My Faith struggles due to how I grew up

God Is Real but I go back and fourth from believing and giving up on my faith. My mom was highly abusive and mentally ill… She was pagan and married to a woman and then swapped to be a seven day Adventist christian and married a man after her parents intervened to save me and my brother as infants , they told her she had to live under the rule of God or they would take us from her… My mothers ex boyfriend who abused me in more than one way and abducted me, has a mother who is a highly respected “prophet pastor” with millions of dollars and a huge following in Europe, and she bails him out of any trouble he’s ever been in and covers him completely to not ruin her image. My Grandfather on my bio dads side is the Archeologist that founded sodom by using the bible and he is a leader of a church as well. He is a terrible person as well, cheats on his wife, abused my dad, stole all of my grandmothers money and i everything to go to Archeology school, and buy whatever he wanted. I guess my point is, everyone in my immediate family or people who have abused me “Believe in God” and have High positions in power in Churches. It’s more than frustrating for me to Have a relationship with God because i’m so angry and confused on why it all happened to me. He turns everything to good, but i’ve struggled ever since the abuse happened over a course of 10 plus years as a child. I struggle with relationships with people, I shut down a lot because I can’t handle being alive at times. I feel like I’m made for more and God has put something in my heart that keeps telling me to go back to him but I ask the question “If no one can even handle hearing about what i’ve been through without having a breakdown crying or shutting the conversation down because it’s too much for them, How could God see his child be abused sexually, physically and emotionally /neglected/abducted, and say “Ill make this good”” it just doesn’t sit right with me and i know everyone has a different path with God but I feel especially confused about the whole thing. That being said, I know God is real but I struggle substantially due to those things. what are some steps i can take to improve my relationship with Him?


Hi @rachelle,

Welcome and thank you for this most honest question.

Out of respect for you, I want to be clear that neither I nor any member of this community is a licensed counselor, nor are we able to provide professional care in this context. My hope and prayer for you is that there would be a way for you to access therapy from a licensed professional counselor to work through the many betrayals, abuses, and traumas that you have survived.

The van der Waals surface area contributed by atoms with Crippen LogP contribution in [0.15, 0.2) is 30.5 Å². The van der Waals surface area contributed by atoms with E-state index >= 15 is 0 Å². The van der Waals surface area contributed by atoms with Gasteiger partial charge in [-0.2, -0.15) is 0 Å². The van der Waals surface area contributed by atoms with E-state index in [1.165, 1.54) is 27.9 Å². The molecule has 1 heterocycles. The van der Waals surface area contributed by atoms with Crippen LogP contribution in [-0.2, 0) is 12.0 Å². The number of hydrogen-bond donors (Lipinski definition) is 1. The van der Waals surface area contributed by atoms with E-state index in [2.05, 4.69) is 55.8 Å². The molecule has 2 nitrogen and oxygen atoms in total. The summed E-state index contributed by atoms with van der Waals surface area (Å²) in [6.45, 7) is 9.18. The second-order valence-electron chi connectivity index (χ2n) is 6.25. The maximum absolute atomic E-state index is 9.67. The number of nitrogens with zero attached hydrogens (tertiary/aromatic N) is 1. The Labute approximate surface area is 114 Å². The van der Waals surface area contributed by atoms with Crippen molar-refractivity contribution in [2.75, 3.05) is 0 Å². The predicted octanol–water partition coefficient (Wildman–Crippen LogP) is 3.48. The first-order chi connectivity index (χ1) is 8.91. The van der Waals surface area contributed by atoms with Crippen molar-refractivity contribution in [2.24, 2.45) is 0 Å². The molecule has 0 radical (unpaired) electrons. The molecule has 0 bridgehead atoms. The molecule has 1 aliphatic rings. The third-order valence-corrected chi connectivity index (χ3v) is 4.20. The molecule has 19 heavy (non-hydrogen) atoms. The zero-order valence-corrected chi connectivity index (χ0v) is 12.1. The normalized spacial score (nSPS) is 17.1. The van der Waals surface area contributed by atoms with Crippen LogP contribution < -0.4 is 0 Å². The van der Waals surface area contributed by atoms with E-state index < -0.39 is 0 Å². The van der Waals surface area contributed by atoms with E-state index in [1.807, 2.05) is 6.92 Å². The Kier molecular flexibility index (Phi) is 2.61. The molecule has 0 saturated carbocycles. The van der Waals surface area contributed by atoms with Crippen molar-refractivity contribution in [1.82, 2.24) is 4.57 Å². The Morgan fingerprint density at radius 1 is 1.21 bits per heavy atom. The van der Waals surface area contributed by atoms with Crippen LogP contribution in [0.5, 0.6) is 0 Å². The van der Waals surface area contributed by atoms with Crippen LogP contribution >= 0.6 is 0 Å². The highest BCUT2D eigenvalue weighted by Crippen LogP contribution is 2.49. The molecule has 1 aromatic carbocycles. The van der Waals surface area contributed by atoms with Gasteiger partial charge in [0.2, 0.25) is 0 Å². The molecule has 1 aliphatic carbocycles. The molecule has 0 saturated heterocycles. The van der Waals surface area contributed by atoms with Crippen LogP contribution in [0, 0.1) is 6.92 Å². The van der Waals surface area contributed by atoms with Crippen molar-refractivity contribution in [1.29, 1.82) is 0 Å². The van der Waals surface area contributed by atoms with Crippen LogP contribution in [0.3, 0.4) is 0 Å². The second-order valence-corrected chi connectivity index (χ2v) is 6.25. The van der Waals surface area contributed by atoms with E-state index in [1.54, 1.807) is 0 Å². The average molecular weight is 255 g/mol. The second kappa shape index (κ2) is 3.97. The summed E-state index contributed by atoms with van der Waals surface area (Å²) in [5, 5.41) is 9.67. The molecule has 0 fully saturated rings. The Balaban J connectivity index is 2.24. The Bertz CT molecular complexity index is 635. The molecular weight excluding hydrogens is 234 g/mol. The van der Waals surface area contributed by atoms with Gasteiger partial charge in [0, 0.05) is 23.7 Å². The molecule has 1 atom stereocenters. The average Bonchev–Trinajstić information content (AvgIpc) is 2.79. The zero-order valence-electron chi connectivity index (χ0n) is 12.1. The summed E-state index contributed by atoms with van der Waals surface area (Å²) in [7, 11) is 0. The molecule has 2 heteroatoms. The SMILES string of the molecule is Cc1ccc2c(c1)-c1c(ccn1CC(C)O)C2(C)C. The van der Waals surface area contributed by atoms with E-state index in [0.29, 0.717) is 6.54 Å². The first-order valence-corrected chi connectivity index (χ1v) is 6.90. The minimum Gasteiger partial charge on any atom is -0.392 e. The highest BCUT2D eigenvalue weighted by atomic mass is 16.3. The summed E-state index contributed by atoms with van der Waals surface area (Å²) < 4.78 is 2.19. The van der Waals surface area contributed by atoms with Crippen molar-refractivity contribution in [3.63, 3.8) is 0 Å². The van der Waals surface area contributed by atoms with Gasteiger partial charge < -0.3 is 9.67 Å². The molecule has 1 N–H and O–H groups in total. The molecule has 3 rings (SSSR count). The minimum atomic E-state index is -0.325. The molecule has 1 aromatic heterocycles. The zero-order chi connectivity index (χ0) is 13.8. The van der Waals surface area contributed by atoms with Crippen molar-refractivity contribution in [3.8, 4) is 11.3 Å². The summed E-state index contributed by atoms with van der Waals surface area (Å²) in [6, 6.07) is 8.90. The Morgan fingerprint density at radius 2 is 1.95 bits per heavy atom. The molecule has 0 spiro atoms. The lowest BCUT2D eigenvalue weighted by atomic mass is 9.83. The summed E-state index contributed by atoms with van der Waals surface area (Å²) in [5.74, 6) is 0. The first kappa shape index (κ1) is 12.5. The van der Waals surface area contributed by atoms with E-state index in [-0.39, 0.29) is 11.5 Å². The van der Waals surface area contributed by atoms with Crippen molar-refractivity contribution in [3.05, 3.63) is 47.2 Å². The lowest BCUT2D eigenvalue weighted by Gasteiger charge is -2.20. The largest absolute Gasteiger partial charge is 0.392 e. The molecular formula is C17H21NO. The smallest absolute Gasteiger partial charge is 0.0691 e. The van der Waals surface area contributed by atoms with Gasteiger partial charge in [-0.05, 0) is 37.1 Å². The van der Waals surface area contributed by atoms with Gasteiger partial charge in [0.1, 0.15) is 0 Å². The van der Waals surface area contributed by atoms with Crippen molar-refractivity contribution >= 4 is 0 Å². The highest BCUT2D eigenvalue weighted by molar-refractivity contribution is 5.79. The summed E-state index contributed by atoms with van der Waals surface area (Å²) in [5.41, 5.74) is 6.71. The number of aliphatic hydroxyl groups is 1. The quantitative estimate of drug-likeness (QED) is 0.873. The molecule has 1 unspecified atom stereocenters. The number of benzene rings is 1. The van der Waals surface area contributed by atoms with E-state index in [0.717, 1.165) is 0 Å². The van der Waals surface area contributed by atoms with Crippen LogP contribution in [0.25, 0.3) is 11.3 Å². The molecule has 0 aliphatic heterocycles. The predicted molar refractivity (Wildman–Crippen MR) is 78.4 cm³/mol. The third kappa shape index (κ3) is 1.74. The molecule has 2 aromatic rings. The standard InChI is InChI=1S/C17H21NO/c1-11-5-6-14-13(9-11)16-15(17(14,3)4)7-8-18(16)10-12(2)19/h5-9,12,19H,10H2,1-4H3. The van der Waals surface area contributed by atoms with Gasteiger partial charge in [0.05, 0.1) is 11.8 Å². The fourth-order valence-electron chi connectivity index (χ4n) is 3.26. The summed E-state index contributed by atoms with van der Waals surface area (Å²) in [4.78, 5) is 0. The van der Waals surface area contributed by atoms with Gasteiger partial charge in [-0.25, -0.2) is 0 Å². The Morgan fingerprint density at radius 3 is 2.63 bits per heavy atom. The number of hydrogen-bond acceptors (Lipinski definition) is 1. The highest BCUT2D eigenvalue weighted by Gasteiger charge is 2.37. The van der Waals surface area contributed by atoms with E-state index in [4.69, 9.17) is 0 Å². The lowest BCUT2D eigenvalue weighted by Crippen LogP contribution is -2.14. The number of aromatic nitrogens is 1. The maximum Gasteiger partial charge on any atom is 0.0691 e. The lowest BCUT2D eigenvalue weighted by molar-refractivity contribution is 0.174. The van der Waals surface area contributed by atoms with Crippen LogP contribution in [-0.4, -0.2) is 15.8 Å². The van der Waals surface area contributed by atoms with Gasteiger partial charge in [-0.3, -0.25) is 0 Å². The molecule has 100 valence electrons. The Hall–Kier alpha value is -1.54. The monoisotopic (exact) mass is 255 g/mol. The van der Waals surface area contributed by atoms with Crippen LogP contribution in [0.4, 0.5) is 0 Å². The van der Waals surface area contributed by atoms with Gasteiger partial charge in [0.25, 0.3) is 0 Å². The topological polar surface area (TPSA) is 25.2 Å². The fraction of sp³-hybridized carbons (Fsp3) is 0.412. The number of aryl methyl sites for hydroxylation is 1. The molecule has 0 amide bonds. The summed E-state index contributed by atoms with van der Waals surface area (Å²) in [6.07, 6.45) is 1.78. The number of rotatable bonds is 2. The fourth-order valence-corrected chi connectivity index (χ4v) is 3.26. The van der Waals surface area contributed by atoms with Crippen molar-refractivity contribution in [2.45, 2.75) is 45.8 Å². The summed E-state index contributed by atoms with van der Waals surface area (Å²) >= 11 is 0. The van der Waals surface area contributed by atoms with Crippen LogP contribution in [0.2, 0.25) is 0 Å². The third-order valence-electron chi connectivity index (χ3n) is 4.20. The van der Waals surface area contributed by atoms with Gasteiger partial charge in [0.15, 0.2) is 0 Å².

One of my friends, Lori Anne Thompson, has shared about her journey - which is similar in some ways - in this very raw talk:

I share it because I think it helps to know that others have endured intense trauma. And there is no justifying or explaining such evil. It is horrendous. I hate what people did to you and I believe God hates it too.

So, why did he allow it to happen? I do not have an answer for you.

What I do believe is that Jesus went to the cross for you, that he rose from the dead, that he ascended into heaven, and that he is here for you as you rebuild your life. I also believe that in the long run of eternity, God will so fill you with his love that you will become completely whole, restored, and full of life.

One step that has helped me in dealing with suffering is to be honest with God about how I’m feeling - like the Psalms do - and trust that he hears me and cares about what I am sharing.


Hi @rachelle,

I am deeply sorry for your difficult upbringing and painful circumstances you have had to endure and that too because of those who call themselves Christians! When we go through such circumstances its not uncommon to feel resentment or bitterness in our hearts. Many of us go through such emotions for acts that violate our trust and identity even when they are on a much smaller scale. I praise God for the faith in you that causes you to turn to God. I am praying that you will persevere in turning to God through these times of confusion and hurt. I pray you will be strengthened in your inner being, experience the presence of Jesus with you by the Holy Spirit through these unfair trials of life. Apostle Paul went through many trials at the hands of religious hypocrites of his day but God gave him the ability to confess that God had not forsaken him ( 2 Cor 4:8-10).

I also wanted to share with you the story of Dr. Helen Roseveare, who after graduating with a doctorate in Medicine, went as a missionary to Congo, but all the medical facilities she established were destroyed by rebel forces when civil war broke out in 1964, she was put in prison, beaten, raped, humiliated. Here’s an excerpt of her story from a TGC article.